Recently there has been a lot of talk about “skills gap”. Although there are 4 million unfilled jobs, 11 million people remain unemployed in the US. The most common solution suggested by many, including President Obama, is to attract more people to “STEM” fields (science, technology, engineering, and math). I believe this is misguided, or too short-sighted. By the time our kids in high school graduate from college, STEM fields may already be crowded. The key to closing the skills gap isn’t to choose a field with higher demand, but to increase the speed at which we learn any skills. The main problem in skills gap is that the world is evolving much faster than we can learn. The “half-life” of any professional skill is becoming increasingly shorter. To thrive in today’s technological society, we have to be able to learn fast, and on our own.
To illustrate this, let’s look at the popular Bell curve of “Innovation Adoption Lifecycle”.
The numbers at the bottom indicate what percentage of people belongs to each segment. The horizontal line also implies time; how innovation is adopted by the entire population over time, “the diffusion process”. (See Wikipedia for more ») Let’s think about how skills necessary to use these innovations shift across the timeline.
Innovators innovate something revolutionary that changes the way we live or do business (more efficient, faster, higher quality, etc..), which creates new demand for people who have the skills to use the innovation. These skills are highly useful and valuable at first but as time passes and as more people learn the same skills, they shift towards the right. And, some years later, they reach the “Laggards”. At that point, those skills are useless because new innovations would replace the now-old innovation. The question we should ask is how long does this process take? (What is the time it takes for any skill to lose half of its value?) Naturally, this would be different for different fields. Some are more time-sensitive than others. What we call “skills gap” is essentially the difference between the time it takes any skill to lose its market value and the time it takes an average American to learn a new skill. “Skills gap” is not about the gap between the fields with high demands and the fields where the workers are. So, how can we increase the speed of our learning?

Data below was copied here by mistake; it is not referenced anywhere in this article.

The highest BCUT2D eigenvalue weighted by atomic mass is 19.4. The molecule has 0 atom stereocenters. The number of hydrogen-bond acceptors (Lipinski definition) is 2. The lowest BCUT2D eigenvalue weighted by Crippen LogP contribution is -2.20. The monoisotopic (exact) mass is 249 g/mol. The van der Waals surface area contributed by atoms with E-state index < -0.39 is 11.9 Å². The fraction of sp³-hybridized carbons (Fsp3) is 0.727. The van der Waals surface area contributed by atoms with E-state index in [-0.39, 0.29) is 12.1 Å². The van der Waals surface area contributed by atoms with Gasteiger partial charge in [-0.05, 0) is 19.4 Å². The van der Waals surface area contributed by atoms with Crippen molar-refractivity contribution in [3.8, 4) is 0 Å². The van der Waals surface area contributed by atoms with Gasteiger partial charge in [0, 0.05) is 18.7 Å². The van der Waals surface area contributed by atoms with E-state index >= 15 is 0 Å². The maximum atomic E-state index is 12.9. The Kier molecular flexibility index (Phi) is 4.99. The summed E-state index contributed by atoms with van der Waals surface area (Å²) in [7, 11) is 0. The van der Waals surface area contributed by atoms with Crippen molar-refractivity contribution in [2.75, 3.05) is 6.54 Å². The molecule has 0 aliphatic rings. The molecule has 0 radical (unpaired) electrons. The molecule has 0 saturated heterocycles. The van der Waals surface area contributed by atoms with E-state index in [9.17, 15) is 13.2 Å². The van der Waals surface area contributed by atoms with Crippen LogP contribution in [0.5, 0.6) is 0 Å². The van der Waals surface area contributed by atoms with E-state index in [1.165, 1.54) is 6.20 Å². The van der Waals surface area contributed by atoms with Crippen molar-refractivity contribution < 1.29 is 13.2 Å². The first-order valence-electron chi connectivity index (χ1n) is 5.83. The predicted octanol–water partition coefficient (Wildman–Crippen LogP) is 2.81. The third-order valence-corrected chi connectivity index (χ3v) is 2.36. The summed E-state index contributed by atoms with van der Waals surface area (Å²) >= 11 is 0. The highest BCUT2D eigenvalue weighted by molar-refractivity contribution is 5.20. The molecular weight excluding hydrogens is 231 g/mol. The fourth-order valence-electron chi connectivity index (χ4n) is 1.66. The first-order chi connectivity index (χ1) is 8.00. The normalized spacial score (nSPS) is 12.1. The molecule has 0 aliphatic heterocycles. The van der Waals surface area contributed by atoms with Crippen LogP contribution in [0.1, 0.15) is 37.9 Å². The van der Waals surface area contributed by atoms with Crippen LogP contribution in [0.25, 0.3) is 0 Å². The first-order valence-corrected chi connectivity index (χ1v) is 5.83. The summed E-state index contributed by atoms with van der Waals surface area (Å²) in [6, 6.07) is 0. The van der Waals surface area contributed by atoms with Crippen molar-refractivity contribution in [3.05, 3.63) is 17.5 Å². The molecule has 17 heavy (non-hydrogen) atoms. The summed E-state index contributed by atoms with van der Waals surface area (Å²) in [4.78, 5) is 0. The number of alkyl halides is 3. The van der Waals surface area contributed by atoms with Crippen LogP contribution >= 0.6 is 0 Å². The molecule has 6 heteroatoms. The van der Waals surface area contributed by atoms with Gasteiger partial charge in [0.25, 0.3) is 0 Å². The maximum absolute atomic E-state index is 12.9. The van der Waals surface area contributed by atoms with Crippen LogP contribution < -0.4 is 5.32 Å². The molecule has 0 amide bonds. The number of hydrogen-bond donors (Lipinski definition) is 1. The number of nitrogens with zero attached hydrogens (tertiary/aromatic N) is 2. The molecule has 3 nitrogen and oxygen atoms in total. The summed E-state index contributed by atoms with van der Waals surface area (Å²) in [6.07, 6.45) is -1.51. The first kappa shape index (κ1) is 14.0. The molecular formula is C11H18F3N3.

After finishing our basic education, we go out into the real world and learn real skills. At first, we are behind the curve, and we have a lot to catch up with. We need to move towards the left as quickly as we can. If you are fast enough, you would reach a point where you’d learned everything you could learn from other people. You would be on your own. You would have to innovate at that point.
At each segment, a different method of learning becomes necessary. Below is a list of those methods.
Innovators cannot learn from anyone because they are trying to solve problems that have never been solved by anyone. They have to pave their own way. How to learn something on our own is not something we can learn in school (it would be an oxymoron).
Early Adopters learn from Innovators but the learning materials haven’t been prepared formally by anyone. Most innovators have no time to be writing tutorials, books, or teaching classes. Early Adopters have to be very good at finding and putting together pieces of puzzle that are scattered all over the place.
Early Majority learn by reading materials informally shared on websites and online discussion forums by Early Adopters. These mediums are easy to use and cheap, so Early Adopters are willing to contribute but they would not go as far as to make it easy for anyone to understand.